The Ultimate Happiness Variable (#877)

The other day, I woke up feeling incredibly sad. In times past, when it still seemed to me like having a “negative emotion” was problematic, that feeling would have launched me into a search for what was wrong in my life and an even more enthusiastic search into my collection of self-help and psychology books for a solution that would eliminate the feeling of sadness and then eventually help me to upgrade my life to a point where I wouldn’t ever have to feel that sad feeling again.

However, the world doesn’t look that way to me anymore, and “sad” now just seems like one of the many things I might feel during a typical day, no more or less significant than “upbeat”, “fearful”, “curious” or “amused”. So instead of trying to “fix” it, it occurred to me to look deeper into what feeling sad in that moment might be telling me about my overall state of mind. When I did, two things quickly became apparent to me:

1. I was feeling the content of my thinking

One thing feeling sad was clearly a reliable indicator of was that I was thinking “sad thoughts”. Since we live in the moment by moment feeling of our thinking, a sad feeling is as closely related to “sad” thinking as “tails” is related to “heads” on a coin.

If I was looking to change my feeling state, this thought/feeling connection would suggest that the obvious thing to change was the content of my thoughts. As there are many wonderful people and thing in my life and in the world, it would seem easy enough to simply will my thoughts towards the positive and then I’d get to feel good.

This is the logic behind the positive thinking movement – that since thought creates feeling, learning to control or master our thoughts would make us masters of our feelings. Whether or not controlling our feelings is a good thing (and whether or not anyone really successfully controls the content of their thinking over time) are the often overlooked questions that to me hint at the problems that come with our attempts to control our experience (and sometimes even the world) by controlling our thoughts.

2. My thinking was looking at least somewhat real to me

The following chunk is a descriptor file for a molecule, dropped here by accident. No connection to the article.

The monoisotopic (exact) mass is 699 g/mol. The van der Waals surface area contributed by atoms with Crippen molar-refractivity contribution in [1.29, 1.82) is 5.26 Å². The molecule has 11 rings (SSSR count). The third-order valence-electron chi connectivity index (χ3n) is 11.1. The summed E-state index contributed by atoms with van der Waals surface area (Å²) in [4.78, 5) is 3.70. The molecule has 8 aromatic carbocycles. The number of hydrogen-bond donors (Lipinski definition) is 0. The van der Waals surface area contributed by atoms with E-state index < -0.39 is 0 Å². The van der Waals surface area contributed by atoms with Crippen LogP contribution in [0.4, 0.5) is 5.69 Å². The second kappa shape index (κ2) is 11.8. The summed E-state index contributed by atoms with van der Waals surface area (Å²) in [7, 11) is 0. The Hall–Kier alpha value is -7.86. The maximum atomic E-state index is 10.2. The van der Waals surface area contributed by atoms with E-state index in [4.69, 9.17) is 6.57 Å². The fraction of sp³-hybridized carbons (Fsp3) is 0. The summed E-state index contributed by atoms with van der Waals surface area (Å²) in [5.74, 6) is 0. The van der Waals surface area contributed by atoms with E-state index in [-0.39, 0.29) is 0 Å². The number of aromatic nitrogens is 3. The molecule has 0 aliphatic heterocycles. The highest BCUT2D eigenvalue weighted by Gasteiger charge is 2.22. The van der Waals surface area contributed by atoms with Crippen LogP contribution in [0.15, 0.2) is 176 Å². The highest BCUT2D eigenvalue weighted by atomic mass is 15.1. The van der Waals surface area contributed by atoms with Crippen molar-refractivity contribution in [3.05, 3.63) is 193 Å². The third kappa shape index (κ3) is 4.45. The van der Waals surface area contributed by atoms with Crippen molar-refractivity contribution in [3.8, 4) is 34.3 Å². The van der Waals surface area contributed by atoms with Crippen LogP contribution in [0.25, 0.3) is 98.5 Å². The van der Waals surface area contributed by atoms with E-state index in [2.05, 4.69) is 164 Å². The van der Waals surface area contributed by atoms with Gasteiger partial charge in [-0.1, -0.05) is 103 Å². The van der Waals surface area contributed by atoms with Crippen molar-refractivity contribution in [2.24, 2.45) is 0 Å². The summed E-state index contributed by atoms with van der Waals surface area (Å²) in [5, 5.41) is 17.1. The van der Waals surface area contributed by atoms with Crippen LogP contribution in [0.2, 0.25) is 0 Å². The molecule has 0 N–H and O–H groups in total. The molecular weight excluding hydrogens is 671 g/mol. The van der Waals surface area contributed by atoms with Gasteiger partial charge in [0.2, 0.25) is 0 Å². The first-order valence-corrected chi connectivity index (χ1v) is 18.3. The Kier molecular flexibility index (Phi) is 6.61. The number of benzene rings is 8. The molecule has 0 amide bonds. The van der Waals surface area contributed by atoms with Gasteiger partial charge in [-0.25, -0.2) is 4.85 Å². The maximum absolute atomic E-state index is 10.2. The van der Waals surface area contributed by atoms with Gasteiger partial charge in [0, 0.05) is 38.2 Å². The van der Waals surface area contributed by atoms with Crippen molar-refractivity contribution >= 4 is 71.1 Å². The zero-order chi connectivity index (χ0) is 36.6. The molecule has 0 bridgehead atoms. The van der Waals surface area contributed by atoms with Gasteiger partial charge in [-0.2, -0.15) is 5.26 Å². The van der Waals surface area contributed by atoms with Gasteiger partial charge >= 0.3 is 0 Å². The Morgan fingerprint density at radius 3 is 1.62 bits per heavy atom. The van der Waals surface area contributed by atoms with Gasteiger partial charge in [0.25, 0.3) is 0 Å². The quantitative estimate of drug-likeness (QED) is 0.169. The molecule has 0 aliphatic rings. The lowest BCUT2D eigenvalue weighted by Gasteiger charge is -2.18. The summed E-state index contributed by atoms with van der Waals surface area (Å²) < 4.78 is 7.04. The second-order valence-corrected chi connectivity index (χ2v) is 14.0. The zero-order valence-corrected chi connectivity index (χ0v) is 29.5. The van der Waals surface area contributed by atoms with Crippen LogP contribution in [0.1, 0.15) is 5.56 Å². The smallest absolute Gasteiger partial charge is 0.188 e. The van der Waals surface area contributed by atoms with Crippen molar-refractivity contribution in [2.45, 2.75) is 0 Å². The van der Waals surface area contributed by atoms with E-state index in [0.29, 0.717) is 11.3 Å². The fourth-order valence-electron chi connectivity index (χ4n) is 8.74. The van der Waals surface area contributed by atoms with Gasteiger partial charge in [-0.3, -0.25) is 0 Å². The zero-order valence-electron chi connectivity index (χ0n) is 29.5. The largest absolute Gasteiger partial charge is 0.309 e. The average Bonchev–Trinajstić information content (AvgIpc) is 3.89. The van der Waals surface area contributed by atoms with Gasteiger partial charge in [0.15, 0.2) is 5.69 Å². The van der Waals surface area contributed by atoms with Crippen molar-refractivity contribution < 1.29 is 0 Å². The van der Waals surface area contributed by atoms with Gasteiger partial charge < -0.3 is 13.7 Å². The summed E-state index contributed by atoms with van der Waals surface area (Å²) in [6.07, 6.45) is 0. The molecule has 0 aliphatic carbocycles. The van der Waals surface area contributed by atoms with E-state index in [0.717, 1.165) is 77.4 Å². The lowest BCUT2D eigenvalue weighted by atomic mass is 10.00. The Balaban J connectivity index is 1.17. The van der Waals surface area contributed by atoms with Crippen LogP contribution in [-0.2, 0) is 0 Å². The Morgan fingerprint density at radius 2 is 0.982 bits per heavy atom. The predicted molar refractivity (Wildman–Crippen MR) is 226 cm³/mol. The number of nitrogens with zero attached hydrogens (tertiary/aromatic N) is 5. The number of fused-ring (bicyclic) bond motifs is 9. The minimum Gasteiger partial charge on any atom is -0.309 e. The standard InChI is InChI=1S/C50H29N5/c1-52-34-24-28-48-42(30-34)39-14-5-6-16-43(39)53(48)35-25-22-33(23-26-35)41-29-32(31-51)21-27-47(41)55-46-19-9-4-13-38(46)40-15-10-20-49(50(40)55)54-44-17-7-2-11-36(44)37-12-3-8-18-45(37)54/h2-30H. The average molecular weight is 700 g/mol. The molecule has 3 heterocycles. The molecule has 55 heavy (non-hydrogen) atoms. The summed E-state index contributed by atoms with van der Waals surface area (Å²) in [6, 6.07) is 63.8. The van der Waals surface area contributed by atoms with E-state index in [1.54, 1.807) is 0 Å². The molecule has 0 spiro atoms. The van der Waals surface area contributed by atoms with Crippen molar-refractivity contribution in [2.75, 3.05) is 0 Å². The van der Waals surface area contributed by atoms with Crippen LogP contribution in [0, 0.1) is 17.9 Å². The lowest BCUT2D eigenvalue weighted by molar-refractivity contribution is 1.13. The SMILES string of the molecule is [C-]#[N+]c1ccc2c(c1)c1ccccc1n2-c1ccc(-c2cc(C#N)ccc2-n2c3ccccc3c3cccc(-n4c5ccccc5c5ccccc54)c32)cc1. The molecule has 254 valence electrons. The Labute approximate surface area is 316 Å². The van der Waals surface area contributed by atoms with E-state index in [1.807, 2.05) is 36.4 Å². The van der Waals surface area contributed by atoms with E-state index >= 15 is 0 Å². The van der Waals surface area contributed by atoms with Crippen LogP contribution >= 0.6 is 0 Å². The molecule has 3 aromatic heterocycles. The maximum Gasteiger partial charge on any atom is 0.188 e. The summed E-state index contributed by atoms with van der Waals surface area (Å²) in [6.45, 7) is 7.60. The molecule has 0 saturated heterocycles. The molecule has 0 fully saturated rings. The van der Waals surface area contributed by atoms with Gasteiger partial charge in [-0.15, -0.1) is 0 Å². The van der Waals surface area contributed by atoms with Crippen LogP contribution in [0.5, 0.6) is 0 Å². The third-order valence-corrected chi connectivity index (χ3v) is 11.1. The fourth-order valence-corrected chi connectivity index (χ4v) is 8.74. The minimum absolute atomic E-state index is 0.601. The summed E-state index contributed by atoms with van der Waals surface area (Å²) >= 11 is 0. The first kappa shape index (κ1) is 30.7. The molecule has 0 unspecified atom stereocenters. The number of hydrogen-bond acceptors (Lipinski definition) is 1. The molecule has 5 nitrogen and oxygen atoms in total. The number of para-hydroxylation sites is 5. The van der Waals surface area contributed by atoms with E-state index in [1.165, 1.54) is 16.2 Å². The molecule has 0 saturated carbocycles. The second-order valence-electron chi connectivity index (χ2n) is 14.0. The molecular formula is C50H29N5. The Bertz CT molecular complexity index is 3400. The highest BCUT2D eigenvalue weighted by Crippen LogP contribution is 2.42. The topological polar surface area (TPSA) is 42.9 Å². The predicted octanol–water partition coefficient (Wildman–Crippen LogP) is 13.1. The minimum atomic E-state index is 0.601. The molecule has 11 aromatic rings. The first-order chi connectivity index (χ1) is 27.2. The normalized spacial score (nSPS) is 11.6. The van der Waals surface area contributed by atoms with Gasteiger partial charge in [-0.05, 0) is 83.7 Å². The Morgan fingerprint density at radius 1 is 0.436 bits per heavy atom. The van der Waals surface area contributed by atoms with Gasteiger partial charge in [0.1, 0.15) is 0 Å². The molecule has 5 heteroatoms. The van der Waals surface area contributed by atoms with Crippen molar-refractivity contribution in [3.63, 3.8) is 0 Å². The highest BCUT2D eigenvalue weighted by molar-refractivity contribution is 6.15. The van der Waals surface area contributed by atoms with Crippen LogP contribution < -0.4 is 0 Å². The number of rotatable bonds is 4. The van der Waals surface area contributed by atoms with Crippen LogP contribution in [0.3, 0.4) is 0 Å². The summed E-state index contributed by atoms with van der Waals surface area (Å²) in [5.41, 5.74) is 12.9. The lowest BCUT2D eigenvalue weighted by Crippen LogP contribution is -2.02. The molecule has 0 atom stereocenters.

One of the interesting things I’ve noticed about my thinking is that there are times where it doesn’t seem like thinking to me at all. In those moments, people just “are” untrustworthy, life “is” hard, and I “am” at the mercy of my thoughts, feelings, and experience.

Yet there are other times where all the same crazy thinking is going through my head and it doesn’t seem to get to me at all. I craft a revenge fantasy in my head and it makes me laugh out loud instead of striking me as a sensible or viable plan of action. In the language of the Three Principles, this variability in my experience of my thinking in the face of nearly identical content is explained by the principle of Consciousness.

While at a universal level, consciousness is simply the power that allows us to be aware of and experience life, our individual consciousness expands and contracts throughout the day like an aperture. When our aperture is contracted (i.e. a “lower” level of consciousness), life looks frighteningly real to us and the world is filled with problems that we’d better get to before they get to us. When our aperture expands, we begin to once again see the variable nature of our own thinking and its utter impotence in making us do anything our deeper wisdom guides us not to do.

This points to why I recently described the impact of a deeper understanding of the Principles like this:

“After you learn the Principles, you still might write a ‘Dear F@#%face’ letter, but you’re increasingly unlikely to send it.”

As we see more about not only the infinite potential variety of thought content but also the simple, binary variable of consciousness expanding or contracting through the day, it makes less and less sense to try to “do” anything about our feelings and more and more sense to use them as a barometer of our current level of consciousness.

The more real the world is looking to us, the less equipped we are to deal with it; the more we recognize the variable and arbitrary nature of our own thinking, the more likely we are to hear and follow the gentle feeling of our wisdom as it guides us forward.

This is why to me the “ultimate” happiness variable is not in changing the content of our thoughts but rather in increasing the level of our understanding. To tweak an old proverb, it’s the difference between changing our feeling in the moment and changing our relationship to our feelings for a lifetime.

Have fun, learn heaps, and enjoy the ride!

With all my love,
Michael

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